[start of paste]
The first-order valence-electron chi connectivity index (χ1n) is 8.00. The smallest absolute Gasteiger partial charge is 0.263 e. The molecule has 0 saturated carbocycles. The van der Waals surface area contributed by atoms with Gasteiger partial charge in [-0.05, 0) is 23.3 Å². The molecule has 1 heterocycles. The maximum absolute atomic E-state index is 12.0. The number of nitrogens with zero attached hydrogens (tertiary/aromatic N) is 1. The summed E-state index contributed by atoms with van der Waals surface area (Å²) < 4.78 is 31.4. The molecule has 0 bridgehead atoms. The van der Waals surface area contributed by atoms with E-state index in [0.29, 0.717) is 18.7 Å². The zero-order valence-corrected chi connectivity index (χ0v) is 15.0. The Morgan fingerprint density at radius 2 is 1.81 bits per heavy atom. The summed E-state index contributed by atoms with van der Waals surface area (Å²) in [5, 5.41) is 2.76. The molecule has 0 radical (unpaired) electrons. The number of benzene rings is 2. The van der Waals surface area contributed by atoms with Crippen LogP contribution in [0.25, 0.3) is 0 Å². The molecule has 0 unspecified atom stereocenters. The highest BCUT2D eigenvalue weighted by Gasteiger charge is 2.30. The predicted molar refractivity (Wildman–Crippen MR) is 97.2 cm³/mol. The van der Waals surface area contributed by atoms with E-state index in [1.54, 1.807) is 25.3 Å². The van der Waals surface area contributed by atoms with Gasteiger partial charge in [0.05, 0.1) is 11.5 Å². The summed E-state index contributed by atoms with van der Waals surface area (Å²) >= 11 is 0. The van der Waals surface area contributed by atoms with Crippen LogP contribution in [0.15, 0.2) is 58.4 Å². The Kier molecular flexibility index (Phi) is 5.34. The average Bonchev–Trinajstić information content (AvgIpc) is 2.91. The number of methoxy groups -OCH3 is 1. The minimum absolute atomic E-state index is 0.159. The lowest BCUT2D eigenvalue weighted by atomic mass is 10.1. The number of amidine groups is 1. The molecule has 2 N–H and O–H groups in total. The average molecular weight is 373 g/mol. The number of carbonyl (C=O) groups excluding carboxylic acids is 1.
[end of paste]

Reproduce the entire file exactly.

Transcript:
The first-order valence-electron chi connectivity index (χ1n) is 8.00. The smallest absolute Gasteiger partial charge is 0.263 e. The molecule has 0 saturated carbocycles. The van der Waals surface area contributed by atoms with Gasteiger partial charge in [-0.05, 0) is 23.3 Å². The molecule has 1 heterocycles. The maximum absolute atomic E-state index is 12.0. The number of nitrogens with zero attached hydrogens (tertiary/aromatic N) is 1. The summed E-state index contributed by atoms with van der Waals surface area (Å²) < 4.78 is 31.4. The molecule has 0 bridgehead atoms. The van der Waals surface area contributed by atoms with E-state index in [0.29, 0.717) is 18.7 Å². The zero-order valence-corrected chi connectivity index (χ0v) is 15.0. The Morgan fingerprint density at radius 2 is 1.81 bits per heavy atom. The summed E-state index contributed by atoms with van der Waals surface area (Å²) in [5, 5.41) is 2.76. The molecule has 0 radical (unpaired) electrons. The number of benzene rings is 2. The van der Waals surface area contributed by atoms with Crippen LogP contribution in [0.25, 0.3) is 0 Å². The molecule has 0 unspecified atom stereocenters. The highest BCUT2D eigenvalue weighted by Gasteiger charge is 2.30. The predicted molar refractivity (Wildman–Crippen MR) is 97.2 cm³/mol. The van der Waals surface area contributed by atoms with E-state index in [1.54, 1.807) is 25.3 Å². The van der Waals surface area contributed by atoms with Gasteiger partial charge in [0.05, 0.1) is 11.5 Å². The summed E-state index contributed by atoms with van der Waals surface area (Å²) >= 11 is 0. The van der Waals surface area contributed by atoms with Crippen LogP contribution in [0.15, 0.2) is 58.4 Å². The Kier molecular flexibility index (Phi) is 5.34. The average Bonchev–Trinajstić information content (AvgIpc) is 2.91. The number of methoxy groups -OCH3 is 1. The minimum absolute atomic E-state index is 0.159. The lowest BCUT2D eigenvalue weighted by atomic mass is 10.1. The number of amidine groups is 1. The molecule has 2 N–H and O–H groups in total. The average molecular weight is 373 g/mol. The number of carbonyl (C=O) groups excluding carboxylic acids is 1.